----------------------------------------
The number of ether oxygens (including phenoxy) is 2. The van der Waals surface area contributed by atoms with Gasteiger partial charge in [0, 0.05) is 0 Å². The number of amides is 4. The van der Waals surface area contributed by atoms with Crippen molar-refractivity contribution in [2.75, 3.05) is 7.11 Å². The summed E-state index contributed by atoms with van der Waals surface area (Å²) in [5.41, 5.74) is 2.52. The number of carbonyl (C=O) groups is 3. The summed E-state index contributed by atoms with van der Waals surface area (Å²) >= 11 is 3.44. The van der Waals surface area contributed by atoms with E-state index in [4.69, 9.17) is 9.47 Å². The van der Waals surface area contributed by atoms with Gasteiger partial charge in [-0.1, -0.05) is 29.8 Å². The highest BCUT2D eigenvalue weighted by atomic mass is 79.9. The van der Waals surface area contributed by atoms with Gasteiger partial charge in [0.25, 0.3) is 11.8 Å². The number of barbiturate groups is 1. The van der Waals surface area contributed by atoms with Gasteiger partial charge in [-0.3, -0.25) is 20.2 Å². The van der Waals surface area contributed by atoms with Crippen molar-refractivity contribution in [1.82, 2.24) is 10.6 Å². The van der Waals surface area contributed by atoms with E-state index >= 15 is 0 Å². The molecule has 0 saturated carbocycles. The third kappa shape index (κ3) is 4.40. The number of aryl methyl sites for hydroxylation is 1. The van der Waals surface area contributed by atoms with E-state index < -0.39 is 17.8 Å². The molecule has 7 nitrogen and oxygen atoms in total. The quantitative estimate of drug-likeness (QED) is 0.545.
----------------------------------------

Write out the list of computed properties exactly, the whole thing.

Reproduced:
The number of ether oxygens (including phenoxy) is 2. The van der Waals surface area contributed by atoms with Gasteiger partial charge in [0, 0.05) is 0 Å². The number of amides is 4. The van der Waals surface area contributed by atoms with Crippen molar-refractivity contribution in [2.75, 3.05) is 7.11 Å². The summed E-state index contributed by atoms with van der Waals surface area (Å²) in [5.41, 5.74) is 2.52. The number of carbonyl (C=O) groups is 3. The summed E-state index contributed by atoms with van der Waals surface area (Å²) >= 11 is 3.44. The van der Waals surface area contributed by atoms with E-state index in [4.69, 9.17) is 9.47 Å². The van der Waals surface area contributed by atoms with Gasteiger partial charge in [-0.1, -0.05) is 29.8 Å². The highest BCUT2D eigenvalue weighted by atomic mass is 79.9. The van der Waals surface area contributed by atoms with Gasteiger partial charge in [0.25, 0.3) is 11.8 Å². The number of barbiturate groups is 1. The van der Waals surface area contributed by atoms with Gasteiger partial charge in [-0.3, -0.25) is 20.2 Å². The van der Waals surface area contributed by atoms with Crippen molar-refractivity contribution in [1.82, 2.24) is 10.6 Å². The van der Waals surface area contributed by atoms with E-state index >= 15 is 0 Å². The molecule has 0 saturated carbocycles. The third kappa shape index (κ3) is 4.40. The number of aryl methyl sites for hydroxylation is 1. The van der Waals surface area contributed by atoms with E-state index < -0.39 is 17.8 Å². The molecule has 7 nitrogen and oxygen atoms in total. The quantitative estimate of drug-likeness (QED) is 0.545.